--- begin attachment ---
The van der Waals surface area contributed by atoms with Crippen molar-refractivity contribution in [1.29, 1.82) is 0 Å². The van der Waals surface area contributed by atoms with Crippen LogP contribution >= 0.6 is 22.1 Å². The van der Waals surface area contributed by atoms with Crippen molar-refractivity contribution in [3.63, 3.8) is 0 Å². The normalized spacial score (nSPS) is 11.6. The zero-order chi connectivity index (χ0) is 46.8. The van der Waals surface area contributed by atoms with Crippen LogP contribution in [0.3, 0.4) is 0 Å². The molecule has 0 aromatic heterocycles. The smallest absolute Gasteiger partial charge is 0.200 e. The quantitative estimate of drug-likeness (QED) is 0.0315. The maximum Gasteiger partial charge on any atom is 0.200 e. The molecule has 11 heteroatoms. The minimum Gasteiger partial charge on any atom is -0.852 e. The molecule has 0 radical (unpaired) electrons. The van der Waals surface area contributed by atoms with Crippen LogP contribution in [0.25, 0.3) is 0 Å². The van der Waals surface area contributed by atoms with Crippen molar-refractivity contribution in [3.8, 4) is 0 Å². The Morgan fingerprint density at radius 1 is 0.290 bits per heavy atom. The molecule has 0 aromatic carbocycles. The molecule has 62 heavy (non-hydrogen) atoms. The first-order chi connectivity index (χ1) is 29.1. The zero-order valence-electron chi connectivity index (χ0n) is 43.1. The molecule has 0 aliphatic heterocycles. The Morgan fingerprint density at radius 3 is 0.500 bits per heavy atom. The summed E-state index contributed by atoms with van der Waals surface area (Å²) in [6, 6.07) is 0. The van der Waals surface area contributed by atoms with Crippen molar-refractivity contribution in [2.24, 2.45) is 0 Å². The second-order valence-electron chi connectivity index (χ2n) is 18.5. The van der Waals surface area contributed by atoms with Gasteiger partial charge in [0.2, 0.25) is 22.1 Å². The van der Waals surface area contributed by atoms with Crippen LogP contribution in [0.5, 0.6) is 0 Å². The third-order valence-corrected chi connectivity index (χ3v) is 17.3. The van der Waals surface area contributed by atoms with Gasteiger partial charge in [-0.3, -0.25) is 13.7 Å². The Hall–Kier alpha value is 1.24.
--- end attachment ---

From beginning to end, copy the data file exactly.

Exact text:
The van der Waals surface area contributed by atoms with Crippen molar-refractivity contribution in [1.29, 1.82) is 0 Å². The van der Waals surface area contributed by atoms with Crippen LogP contribution >= 0.6 is 22.1 Å². The van der Waals surface area contributed by atoms with Crippen molar-refractivity contribution in [3.63, 3.8) is 0 Å². The normalized spacial score (nSPS) is 11.6. The zero-order chi connectivity index (χ0) is 46.8. The van der Waals surface area contributed by atoms with Crippen LogP contribution in [0.3, 0.4) is 0 Å². The molecule has 0 aromatic heterocycles. The smallest absolute Gasteiger partial charge is 0.200 e. The quantitative estimate of drug-likeness (QED) is 0.0315. The maximum Gasteiger partial charge on any atom is 0.200 e. The molecule has 11 heteroatoms. The minimum Gasteiger partial charge on any atom is -0.852 e. The molecule has 0 radical (unpaired) electrons. The van der Waals surface area contributed by atoms with Crippen LogP contribution in [0.25, 0.3) is 0 Å². The van der Waals surface area contributed by atoms with Crippen molar-refractivity contribution in [3.8, 4) is 0 Å². The Morgan fingerprint density at radius 1 is 0.290 bits per heavy atom. The molecule has 0 aromatic carbocycles. The molecule has 62 heavy (non-hydrogen) atoms. The first-order chi connectivity index (χ1) is 29.1. The zero-order valence-electron chi connectivity index (χ0n) is 43.1. The molecule has 0 aliphatic heterocycles. The Morgan fingerprint density at radius 3 is 0.500 bits per heavy atom. The summed E-state index contributed by atoms with van der Waals surface area (Å²) in [6, 6.07) is 0. The van der Waals surface area contributed by atoms with Crippen molar-refractivity contribution in [2.24, 2.45) is 0 Å². The second-order valence-electron chi connectivity index (χ2n) is 18.5. The van der Waals surface area contributed by atoms with Gasteiger partial charge in [0.2, 0.25) is 22.1 Å². The van der Waals surface area contributed by atoms with Crippen LogP contribution in [0.5, 0.6) is 0 Å². The third-order valence-corrected chi connectivity index (χ3v) is 17.3. The van der Waals surface area contributed by atoms with Gasteiger partial charge in [-0.3, -0.25) is 13.7 Å². The Hall–Kier alpha value is 1.24.